Compounded by longtime central pain, dysautonomia now with heart effects, bereavement, and recent protracted survival-stress, it’s really no darned wonder that letting this ride stop appealed to me!
I made promises which I take seriously, and there’s no question of my hurting myself. That’s just not going to happen.
I only wanted so badly to stop pushing back all the time, stop doing the relentless self-disciplines around every life activity — eating, sleeping, moving around, taking care of self and pet and home, making it to all those appointments, staying on top of my tasks, tracking the endless cyclogram* of signs & symptoms & exposures & feelings & barometric changes & solar weather & functional levels… you get the picture.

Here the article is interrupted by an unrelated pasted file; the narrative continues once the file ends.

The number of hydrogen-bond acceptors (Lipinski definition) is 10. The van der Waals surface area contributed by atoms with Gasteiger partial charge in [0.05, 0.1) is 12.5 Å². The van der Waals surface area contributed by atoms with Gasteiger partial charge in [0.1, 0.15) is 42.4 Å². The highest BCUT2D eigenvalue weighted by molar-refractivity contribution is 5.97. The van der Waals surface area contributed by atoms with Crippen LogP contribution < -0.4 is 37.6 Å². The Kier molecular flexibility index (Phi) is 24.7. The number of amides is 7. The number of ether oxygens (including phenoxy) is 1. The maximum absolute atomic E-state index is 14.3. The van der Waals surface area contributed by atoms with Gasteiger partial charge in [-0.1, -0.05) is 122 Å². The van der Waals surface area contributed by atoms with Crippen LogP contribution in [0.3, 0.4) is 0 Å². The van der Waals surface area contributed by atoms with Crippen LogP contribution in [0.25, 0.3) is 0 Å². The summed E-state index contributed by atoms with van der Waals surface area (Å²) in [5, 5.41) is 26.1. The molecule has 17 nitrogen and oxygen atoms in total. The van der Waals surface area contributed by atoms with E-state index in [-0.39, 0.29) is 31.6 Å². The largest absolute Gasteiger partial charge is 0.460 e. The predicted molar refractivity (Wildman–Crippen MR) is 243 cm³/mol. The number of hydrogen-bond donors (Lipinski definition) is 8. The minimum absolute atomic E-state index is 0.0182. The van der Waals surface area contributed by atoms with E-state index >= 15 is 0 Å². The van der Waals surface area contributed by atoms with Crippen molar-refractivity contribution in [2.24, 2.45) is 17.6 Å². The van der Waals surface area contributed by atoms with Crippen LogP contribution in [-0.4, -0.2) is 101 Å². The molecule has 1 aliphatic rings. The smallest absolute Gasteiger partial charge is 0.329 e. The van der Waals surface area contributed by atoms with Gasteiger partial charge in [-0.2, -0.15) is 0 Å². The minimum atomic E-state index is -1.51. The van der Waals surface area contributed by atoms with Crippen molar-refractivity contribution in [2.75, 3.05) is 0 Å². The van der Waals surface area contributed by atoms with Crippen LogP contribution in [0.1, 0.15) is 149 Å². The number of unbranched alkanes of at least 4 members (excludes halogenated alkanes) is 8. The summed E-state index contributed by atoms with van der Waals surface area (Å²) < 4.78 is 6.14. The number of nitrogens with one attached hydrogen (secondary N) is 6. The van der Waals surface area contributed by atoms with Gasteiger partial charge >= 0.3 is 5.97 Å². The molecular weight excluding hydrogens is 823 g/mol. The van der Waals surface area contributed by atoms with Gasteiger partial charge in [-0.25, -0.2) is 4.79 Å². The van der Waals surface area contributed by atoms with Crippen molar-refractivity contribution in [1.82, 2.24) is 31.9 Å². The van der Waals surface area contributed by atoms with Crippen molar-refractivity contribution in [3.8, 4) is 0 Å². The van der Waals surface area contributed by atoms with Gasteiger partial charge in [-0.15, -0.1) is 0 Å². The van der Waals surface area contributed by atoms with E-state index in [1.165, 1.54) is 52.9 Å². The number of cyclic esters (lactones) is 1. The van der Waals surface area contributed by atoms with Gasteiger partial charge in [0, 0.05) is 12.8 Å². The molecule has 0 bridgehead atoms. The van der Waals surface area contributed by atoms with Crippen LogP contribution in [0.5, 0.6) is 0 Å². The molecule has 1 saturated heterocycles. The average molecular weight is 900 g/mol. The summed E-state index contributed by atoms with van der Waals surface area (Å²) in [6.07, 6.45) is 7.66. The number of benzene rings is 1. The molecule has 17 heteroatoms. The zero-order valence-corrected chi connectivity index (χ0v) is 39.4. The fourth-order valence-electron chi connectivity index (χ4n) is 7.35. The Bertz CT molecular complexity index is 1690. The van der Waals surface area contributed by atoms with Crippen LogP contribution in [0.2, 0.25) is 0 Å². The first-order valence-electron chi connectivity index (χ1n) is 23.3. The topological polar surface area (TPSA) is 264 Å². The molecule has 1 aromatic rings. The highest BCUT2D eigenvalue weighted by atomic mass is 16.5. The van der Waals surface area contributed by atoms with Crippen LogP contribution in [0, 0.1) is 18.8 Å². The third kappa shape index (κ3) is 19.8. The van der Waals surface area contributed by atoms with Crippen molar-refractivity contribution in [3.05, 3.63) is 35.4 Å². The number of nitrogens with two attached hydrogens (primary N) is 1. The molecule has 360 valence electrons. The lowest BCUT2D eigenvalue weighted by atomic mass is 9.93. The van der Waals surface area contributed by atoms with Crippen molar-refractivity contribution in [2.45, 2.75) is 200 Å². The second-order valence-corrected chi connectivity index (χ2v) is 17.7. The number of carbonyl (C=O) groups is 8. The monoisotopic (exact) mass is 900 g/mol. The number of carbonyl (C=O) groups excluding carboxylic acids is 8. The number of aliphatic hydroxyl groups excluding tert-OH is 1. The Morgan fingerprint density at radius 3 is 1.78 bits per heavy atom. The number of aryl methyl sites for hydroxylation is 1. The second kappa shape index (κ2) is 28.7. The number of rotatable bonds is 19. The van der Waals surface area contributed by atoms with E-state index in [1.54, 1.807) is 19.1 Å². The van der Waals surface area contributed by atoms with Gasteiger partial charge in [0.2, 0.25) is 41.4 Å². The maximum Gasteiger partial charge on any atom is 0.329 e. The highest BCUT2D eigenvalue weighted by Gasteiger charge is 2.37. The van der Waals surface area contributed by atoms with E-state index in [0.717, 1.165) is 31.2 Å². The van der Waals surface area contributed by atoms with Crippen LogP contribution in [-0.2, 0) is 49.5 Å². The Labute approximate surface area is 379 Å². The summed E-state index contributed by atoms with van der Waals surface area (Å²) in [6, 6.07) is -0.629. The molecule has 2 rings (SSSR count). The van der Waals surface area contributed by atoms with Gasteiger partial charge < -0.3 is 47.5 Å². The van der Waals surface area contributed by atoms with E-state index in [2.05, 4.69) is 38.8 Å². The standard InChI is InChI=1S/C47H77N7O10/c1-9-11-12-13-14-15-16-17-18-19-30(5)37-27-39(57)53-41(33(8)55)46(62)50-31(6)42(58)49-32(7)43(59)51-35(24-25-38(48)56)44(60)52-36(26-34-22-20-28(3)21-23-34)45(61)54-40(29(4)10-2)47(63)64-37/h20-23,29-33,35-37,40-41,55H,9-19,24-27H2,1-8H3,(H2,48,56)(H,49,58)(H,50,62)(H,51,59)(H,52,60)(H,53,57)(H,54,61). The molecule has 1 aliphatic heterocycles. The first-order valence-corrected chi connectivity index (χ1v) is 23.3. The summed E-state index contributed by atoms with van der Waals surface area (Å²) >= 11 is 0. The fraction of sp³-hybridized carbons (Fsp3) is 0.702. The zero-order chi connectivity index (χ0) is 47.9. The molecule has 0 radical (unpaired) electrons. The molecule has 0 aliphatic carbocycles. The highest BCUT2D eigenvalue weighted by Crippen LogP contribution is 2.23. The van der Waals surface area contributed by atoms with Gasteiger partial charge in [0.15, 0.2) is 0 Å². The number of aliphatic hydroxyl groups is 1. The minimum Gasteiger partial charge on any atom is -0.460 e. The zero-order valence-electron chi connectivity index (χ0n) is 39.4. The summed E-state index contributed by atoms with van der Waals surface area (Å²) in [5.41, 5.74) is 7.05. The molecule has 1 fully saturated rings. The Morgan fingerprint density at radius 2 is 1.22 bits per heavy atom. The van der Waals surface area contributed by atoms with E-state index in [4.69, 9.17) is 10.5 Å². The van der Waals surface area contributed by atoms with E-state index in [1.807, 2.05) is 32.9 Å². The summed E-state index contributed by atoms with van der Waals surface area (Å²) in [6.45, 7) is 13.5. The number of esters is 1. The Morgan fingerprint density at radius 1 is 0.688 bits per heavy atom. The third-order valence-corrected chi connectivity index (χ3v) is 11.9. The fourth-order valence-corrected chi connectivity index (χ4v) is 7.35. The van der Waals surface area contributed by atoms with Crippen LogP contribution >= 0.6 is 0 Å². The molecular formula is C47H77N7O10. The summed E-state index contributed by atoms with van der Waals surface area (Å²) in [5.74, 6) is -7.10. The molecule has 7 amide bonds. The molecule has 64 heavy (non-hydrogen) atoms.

What chores await
I want the business from my failed homing efforts cleaned up and moved on as soon as possible, so I can stop paying rent on a useless space. Going back to it is a desperately nauseating thought. The place nearly killed me, I realize in retrospect.
At least one of my friends realized that at the time. Sigh.
I’m used to pushing past feelings, of course — “CRPS R US!” — but this stage of illness makes an issue out of being too dizzy or vomity to drive safely. (The vomiting is really intense and leaves me no control of my arms and legs… or anything, actually.)
I toy with the idea of a tree falling on the thing hard enough to trigger an insurance writeoff… happy thought! Well, actually, I’m not fussy; anything that totals it and doesn’t harm anyone would be fine with me.
Dreaming is free. Meanwhile, I’m working on healing as hard as I can. This is one of several weighty and important things to manage, and I know a few of you know how much that’s like trying to run with no legs.